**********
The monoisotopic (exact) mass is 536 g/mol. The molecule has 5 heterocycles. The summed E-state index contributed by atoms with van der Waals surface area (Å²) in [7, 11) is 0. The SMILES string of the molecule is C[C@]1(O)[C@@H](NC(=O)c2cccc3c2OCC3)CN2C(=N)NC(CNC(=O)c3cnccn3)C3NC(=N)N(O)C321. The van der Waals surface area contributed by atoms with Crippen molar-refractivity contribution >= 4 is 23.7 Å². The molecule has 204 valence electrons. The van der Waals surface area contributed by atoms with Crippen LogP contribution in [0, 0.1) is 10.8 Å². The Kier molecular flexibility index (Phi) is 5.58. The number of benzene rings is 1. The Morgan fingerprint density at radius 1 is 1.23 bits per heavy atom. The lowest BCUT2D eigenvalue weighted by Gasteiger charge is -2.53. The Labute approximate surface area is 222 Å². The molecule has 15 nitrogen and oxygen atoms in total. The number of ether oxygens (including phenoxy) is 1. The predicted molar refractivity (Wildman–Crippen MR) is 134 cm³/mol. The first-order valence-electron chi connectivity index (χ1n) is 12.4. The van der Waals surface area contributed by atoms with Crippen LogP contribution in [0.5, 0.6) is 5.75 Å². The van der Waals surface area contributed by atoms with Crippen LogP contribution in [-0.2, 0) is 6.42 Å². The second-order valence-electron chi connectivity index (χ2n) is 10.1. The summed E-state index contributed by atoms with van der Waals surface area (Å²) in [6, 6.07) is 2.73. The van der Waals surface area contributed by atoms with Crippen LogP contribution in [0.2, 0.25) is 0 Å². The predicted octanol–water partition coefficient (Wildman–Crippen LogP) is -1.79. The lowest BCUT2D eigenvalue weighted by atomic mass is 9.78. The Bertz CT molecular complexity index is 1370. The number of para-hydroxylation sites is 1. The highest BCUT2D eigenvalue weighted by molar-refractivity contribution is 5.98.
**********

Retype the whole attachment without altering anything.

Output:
The monoisotopic (exact) mass is 536 g/mol. The molecule has 5 heterocycles. The summed E-state index contributed by atoms with van der Waals surface area (Å²) in [7, 11) is 0. The SMILES string of the molecule is C[C@]1(O)[C@@H](NC(=O)c2cccc3c2OCC3)CN2C(=N)NC(CNC(=O)c3cnccn3)C3NC(=N)N(O)C321. The van der Waals surface area contributed by atoms with Crippen molar-refractivity contribution >= 4 is 23.7 Å². The molecule has 204 valence electrons. The van der Waals surface area contributed by atoms with Crippen LogP contribution in [0, 0.1) is 10.8 Å². The Kier molecular flexibility index (Phi) is 5.58. The number of benzene rings is 1. The Morgan fingerprint density at radius 1 is 1.23 bits per heavy atom. The lowest BCUT2D eigenvalue weighted by Gasteiger charge is -2.53. The Labute approximate surface area is 222 Å². The molecule has 15 nitrogen and oxygen atoms in total. The number of ether oxygens (including phenoxy) is 1. The predicted molar refractivity (Wildman–Crippen MR) is 134 cm³/mol. The first-order valence-electron chi connectivity index (χ1n) is 12.4. The van der Waals surface area contributed by atoms with Crippen LogP contribution in [0.5, 0.6) is 5.75 Å². The van der Waals surface area contributed by atoms with Crippen LogP contribution in [-0.2, 0) is 6.42 Å². The second-order valence-electron chi connectivity index (χ2n) is 10.1. The summed E-state index contributed by atoms with van der Waals surface area (Å²) in [6, 6.07) is 2.73. The van der Waals surface area contributed by atoms with Crippen LogP contribution in [0.2, 0.25) is 0 Å². The predicted octanol–water partition coefficient (Wildman–Crippen LogP) is -1.79. The lowest BCUT2D eigenvalue weighted by atomic mass is 9.78. The Bertz CT molecular complexity index is 1370. The number of para-hydroxylation sites is 1. The highest BCUT2D eigenvalue weighted by molar-refractivity contribution is 5.98.